In English

Process integration study of biomass-to-methanol (via gasification) and methanol-to-olefins (MTO) processes in an existing steam cracker plant

Erika Johansson
Göteborg : Chalmers tekniska högskola, 2013. 89 s.
[Examensarbete på avancerad nivå]

Ethylene and propylene, also referred to as light olefins, are important building blocks within the chemical industry and are used for the production of plastics. They are usually produced via steam cracking of naphtha or other light fractions of petroleum. This process route is a very energy consuming process and consumes non-renewable feedstock and will thus not be sustainable in the long run. Fossil feedstock can be replaced with biomass. Methanol is produced from biomass via gasification and methanol synthesis and then light olefins are produced in a Methanol-to-olefins (MTO) process. Replacing some of the olefins produced today via steam cracking at Borealis in Stenungsund with olefins produced via the MTO process is a first shift towards more sustainable production processes. The consequences of integrating the MTO process with the existing cracker plant as well as integrating the complete process chain from biomass to olefins with the existing cracker plant have been evaluated based on the potential for heat integration and the potential to produce high pressure steam. The potential for high pressure steam production is particularly relevant given the loss of high pressure steam production from the cracker furnaces when reducing their capacity. Energy- and mass balances were obtained by creating simulation models for the MTO process as well as the biomass to methanol process. The energy balances obtained were used as input data for a heat integration study using pinch analysis. The opportunities for heat integration with the existing cracker plant were evaluated for different cases. The first case was restricted to heat integration opportunities for the MTO process only. The second case included heat integration opportunities for the complete process chain from biomass to olefins. From the simulation models an energy yield from biomass to methanol of 0.51 MW/MW was obtained, which is similar to other published studies of this process. The yield going from methanol to olefins was based on yield data for the UOP/Hydro technology. The heat integration for the MTO and steam cracker case indicates that it is possible to transfer approximately 11.6 MW from the cracker process to the MTO process. Furthermore, it is possible to produce approximately 18 MW of high pressure steam from excess heat from the MTO process, which is not enough to cover the reduced production of high pressure steam from the cracking furnaces. In the biomass to olefins process, heat integration with the steam cracker shows opportunities to recover approximately 22 MW of process heat and produce 175 MW of high pressure steam, which would be enough to cover the loss in high pressure steam production.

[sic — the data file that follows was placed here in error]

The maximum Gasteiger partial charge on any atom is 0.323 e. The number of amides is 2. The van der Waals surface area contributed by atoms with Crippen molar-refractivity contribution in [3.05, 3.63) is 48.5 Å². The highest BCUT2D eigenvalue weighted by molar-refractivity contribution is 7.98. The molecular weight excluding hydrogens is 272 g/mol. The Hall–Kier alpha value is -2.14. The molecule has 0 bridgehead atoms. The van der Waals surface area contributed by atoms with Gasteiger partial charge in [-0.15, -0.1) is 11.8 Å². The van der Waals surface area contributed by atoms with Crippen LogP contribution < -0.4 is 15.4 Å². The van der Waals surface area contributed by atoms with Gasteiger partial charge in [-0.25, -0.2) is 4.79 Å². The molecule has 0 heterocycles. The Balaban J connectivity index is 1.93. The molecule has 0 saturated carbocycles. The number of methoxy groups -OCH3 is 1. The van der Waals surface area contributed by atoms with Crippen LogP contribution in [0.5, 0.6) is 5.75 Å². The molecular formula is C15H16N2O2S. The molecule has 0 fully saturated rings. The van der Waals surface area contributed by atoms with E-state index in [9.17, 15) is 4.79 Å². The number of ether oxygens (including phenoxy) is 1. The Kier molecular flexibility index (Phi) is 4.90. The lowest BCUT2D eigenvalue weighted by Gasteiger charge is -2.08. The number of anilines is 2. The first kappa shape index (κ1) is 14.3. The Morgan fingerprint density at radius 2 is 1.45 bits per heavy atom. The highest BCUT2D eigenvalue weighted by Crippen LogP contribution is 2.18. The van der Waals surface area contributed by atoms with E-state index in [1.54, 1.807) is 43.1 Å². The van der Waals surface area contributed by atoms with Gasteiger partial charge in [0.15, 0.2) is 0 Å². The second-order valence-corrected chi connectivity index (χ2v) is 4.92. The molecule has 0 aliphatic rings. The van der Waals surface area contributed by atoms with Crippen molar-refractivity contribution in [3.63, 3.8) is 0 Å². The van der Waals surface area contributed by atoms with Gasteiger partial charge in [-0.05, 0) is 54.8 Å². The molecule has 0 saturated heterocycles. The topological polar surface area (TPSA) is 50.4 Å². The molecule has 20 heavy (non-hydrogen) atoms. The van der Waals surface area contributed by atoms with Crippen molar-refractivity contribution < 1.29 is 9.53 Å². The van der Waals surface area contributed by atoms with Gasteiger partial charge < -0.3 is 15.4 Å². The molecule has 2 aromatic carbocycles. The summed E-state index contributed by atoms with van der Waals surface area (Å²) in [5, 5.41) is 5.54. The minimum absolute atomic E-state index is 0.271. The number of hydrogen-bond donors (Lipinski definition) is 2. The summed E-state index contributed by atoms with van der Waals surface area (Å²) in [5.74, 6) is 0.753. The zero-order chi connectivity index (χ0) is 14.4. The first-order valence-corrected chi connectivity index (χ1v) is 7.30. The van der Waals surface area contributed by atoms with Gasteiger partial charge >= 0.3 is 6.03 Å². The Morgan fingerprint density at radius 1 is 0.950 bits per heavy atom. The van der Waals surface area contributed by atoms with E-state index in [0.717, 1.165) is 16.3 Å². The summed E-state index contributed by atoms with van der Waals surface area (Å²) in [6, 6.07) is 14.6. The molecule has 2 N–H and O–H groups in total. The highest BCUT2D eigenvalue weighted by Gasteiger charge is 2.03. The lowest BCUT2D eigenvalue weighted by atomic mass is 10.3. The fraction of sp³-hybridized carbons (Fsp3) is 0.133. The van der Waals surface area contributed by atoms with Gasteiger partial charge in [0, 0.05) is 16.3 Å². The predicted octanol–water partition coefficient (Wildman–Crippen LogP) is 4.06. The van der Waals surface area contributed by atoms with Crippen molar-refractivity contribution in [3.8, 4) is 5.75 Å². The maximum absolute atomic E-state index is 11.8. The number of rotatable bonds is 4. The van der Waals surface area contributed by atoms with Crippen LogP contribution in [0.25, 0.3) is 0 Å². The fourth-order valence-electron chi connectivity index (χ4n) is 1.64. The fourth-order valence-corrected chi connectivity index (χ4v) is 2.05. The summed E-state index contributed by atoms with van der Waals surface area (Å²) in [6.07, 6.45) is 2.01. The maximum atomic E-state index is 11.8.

Nyckelord: Methanol to Olefins (MTO), Biomass to methanol, heat integration, process integration, pinch analysis, simulation

Publikationen registrerades 2013-08-27. Den ändrades senast 2013-08-28

CPL ID: 182337

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